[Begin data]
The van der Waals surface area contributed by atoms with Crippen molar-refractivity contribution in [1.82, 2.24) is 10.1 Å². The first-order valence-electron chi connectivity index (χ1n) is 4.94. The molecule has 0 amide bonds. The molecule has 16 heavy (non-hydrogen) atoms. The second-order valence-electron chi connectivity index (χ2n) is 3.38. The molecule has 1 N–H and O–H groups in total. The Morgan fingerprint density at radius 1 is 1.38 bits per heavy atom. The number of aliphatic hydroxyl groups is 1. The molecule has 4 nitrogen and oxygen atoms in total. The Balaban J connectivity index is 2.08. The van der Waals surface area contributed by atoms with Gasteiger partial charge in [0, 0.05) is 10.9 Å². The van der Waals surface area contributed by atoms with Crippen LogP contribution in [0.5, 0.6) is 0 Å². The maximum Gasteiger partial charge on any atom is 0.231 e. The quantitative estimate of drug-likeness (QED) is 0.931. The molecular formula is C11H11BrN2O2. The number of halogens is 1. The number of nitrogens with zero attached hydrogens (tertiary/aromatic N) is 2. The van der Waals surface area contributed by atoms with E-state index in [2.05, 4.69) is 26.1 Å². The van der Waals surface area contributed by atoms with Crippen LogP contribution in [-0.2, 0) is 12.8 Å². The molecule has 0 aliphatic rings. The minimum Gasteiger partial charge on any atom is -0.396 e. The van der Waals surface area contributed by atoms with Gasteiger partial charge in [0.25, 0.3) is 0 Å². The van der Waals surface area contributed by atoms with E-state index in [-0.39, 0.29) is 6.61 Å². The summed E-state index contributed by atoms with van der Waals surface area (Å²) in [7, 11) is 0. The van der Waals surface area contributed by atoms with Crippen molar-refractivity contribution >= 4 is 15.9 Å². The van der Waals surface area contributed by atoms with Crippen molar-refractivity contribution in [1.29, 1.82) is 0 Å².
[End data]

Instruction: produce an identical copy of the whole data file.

The van der Waals surface area contributed by atoms with Crippen molar-refractivity contribution in [1.82, 2.24) is 10.1 Å². The first-order valence-electron chi connectivity index (χ1n) is 4.94. The molecule has 0 amide bonds. The molecule has 16 heavy (non-hydrogen) atoms. The second-order valence-electron chi connectivity index (χ2n) is 3.38. The molecule has 1 N–H and O–H groups in total. The Morgan fingerprint density at radius 1 is 1.38 bits per heavy atom. The number of aliphatic hydroxyl groups is 1. The molecule has 4 nitrogen and oxygen atoms in total. The Balaban J connectivity index is 2.08. The van der Waals surface area contributed by atoms with Gasteiger partial charge in [0, 0.05) is 10.9 Å². The van der Waals surface area contributed by atoms with Crippen LogP contribution in [0.5, 0.6) is 0 Å². The maximum Gasteiger partial charge on any atom is 0.231 e. The quantitative estimate of drug-likeness (QED) is 0.931. The molecular formula is C11H11BrN2O2. The number of halogens is 1. The number of nitrogens with zero attached hydrogens (tertiary/aromatic N) is 2. The van der Waals surface area contributed by atoms with E-state index in [2.05, 4.69) is 26.1 Å². The van der Waals surface area contributed by atoms with Crippen LogP contribution in [-0.2, 0) is 12.8 Å². The molecule has 0 aliphatic rings. The minimum Gasteiger partial charge on any atom is -0.396 e. The van der Waals surface area contributed by atoms with Gasteiger partial charge in [0.25, 0.3) is 0 Å². The van der Waals surface area contributed by atoms with E-state index in [-0.39, 0.29) is 6.61 Å². The summed E-state index contributed by atoms with van der Waals surface area (Å²) in [7, 11) is 0. The van der Waals surface area contributed by atoms with Crippen molar-refractivity contribution >= 4 is 15.9 Å². The van der Waals surface area contributed by atoms with Crippen molar-refractivity contribution in [1.29, 1.82) is 0 Å².